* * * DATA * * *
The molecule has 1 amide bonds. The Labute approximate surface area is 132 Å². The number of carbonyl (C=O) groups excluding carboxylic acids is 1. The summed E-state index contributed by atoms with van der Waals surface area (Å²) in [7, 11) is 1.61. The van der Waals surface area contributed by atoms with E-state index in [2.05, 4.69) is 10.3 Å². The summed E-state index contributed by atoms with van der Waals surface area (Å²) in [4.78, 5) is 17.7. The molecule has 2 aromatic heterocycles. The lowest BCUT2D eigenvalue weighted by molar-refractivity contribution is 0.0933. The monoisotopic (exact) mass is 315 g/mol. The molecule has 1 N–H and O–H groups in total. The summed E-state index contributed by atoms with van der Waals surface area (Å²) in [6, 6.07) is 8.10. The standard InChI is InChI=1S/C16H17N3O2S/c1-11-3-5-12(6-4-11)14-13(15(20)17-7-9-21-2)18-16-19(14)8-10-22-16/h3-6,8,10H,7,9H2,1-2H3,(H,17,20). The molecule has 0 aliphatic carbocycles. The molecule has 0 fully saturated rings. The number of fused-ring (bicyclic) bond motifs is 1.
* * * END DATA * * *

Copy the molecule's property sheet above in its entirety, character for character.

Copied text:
The molecule has 1 amide bonds. The Labute approximate surface area is 132 Å². The number of carbonyl (C=O) groups excluding carboxylic acids is 1. The summed E-state index contributed by atoms with van der Waals surface area (Å²) in [7, 11) is 1.61. The van der Waals surface area contributed by atoms with E-state index in [2.05, 4.69) is 10.3 Å². The summed E-state index contributed by atoms with van der Waals surface area (Å²) in [4.78, 5) is 17.7. The molecule has 2 aromatic heterocycles. The lowest BCUT2D eigenvalue weighted by molar-refractivity contribution is 0.0933. The monoisotopic (exact) mass is 315 g/mol. The molecule has 1 N–H and O–H groups in total. The summed E-state index contributed by atoms with van der Waals surface area (Å²) in [6, 6.07) is 8.10. The standard InChI is InChI=1S/C16H17N3O2S/c1-11-3-5-12(6-4-11)14-13(15(20)17-7-9-21-2)18-16-19(14)8-10-22-16/h3-6,8,10H,7,9H2,1-2H3,(H,17,20). The molecule has 0 aliphatic carbocycles. The molecule has 0 fully saturated rings. The number of fused-ring (bicyclic) bond motifs is 1.